If you get married, can you keep disability benefits?

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Q. Why are there people on SSDI who are married? I’ve heard you can’t get married and keep the benefits.
— Not getting it

A. Social Security is complex.

And some, but not all, people receiving disability benefits are subject to a so-called marriage penalty, which can reduce or eliminate their benefits if they get married.

Social Security offers Supplemental Security Income (SSI) and Social Security Disability Income (SSDI) programs to help people who meet Social Security’s requirements as having a qualifying disability, said Jeanne Kane, a certified financial planner with JFL Total Wealth Management in Boonton.

There are some differences in the programs, but both require that you meet Social Security’s qualifying disability requirements, she said.

SSI assists adults and children who qualify as disabled and have limited income and resources. This is needs based.

SSDI pays you and certain family members if the requirements of working long enough, working recently enough and having paid Social Security taxes on your income are met. This is insurance based – you have to meet the sufficient work history and tax payment requirement to be considered “insured,” Kane said.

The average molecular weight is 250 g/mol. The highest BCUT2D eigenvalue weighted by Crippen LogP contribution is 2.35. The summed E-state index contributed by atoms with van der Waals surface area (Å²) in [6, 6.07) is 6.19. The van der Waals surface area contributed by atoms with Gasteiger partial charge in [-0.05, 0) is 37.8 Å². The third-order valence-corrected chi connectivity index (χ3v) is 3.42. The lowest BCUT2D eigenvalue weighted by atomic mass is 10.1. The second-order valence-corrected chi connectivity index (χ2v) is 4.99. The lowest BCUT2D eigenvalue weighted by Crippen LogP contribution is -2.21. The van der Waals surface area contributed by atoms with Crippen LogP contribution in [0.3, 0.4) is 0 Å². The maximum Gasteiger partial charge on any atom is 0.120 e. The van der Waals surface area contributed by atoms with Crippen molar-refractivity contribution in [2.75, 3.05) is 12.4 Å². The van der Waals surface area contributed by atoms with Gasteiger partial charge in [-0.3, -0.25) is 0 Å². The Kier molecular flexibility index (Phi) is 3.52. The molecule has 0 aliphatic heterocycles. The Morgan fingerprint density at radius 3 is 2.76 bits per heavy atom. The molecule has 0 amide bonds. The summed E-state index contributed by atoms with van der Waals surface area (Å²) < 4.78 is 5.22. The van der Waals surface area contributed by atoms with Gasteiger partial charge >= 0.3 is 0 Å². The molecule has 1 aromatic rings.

She said SSI participants may be subject to the marriage penalty.

“If you have a life change like getting married, your household finances may change,” she said. “This change can push you above the threshold and you may have your benefits reduced or lose eligibility for SSI.”

If you and your spouse each receive SSI before getting married, then your individual benefit would change to a couple’s rate when you got married, she said.
Because SSDI is based on your own work history and medical condition, it is not subject to the marriage penalty, she said. However, if you qualify based on a spouse’s or parent’s work history, then you may be subject to it.

It’s always important to speak to the Social Security office to fully understand the program that you are eligible for and any penalties you may be subject to if your income or marital status changes.

Also note there was a bill introduced to congress in January 2022 called the Marriage Equality for Disabled Adult Act, which proposes to eliminate the marriage penalty for some people who are SSI eligible, Kane said.

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This story was originally published on Oct. 3, 2022.

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